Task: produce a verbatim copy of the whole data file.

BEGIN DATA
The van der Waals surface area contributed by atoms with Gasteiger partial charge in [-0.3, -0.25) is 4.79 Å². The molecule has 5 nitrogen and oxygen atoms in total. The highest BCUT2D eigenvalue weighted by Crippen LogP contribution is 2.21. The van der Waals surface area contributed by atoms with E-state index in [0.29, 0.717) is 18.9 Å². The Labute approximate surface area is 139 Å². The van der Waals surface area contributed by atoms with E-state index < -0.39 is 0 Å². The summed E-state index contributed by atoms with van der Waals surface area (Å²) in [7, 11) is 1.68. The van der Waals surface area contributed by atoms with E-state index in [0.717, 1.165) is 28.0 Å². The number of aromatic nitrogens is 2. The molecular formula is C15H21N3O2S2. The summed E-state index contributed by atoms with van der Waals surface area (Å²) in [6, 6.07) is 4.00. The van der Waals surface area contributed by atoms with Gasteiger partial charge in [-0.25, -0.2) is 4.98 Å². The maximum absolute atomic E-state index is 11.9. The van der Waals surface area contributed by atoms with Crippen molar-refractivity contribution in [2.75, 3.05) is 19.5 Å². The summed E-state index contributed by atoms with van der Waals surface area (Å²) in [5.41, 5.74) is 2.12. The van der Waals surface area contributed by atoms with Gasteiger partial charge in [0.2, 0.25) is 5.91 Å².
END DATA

The van der Waals surface area contributed by atoms with Gasteiger partial charge in [-0.3, -0.25) is 4.79 Å². The molecule has 5 nitrogen and oxygen atoms in total. The highest BCUT2D eigenvalue weighted by Crippen LogP contribution is 2.21. The van der Waals surface area contributed by atoms with E-state index in [0.29, 0.717) is 18.9 Å². The Labute approximate surface area is 139 Å². The van der Waals surface area contributed by atoms with E-state index < -0.39 is 0 Å². The summed E-state index contributed by atoms with van der Waals surface area (Å²) in [7, 11) is 1.68. The van der Waals surface area contributed by atoms with E-state index in [0.717, 1.165) is 28.0 Å². The number of aromatic nitrogens is 2. The molecular formula is C15H21N3O2S2. The summed E-state index contributed by atoms with van der Waals surface area (Å²) in [6, 6.07) is 4.00. The van der Waals surface area contributed by atoms with Gasteiger partial charge in [-0.25, -0.2) is 4.98 Å². The maximum absolute atomic E-state index is 11.9. The van der Waals surface area contributed by atoms with Crippen molar-refractivity contribution in [2.75, 3.05) is 19.5 Å². The summed E-state index contributed by atoms with van der Waals surface area (Å²) in [5.41, 5.74) is 2.12. The van der Waals surface area contributed by atoms with Gasteiger partial charge in [0.2, 0.25) is 5.91 Å².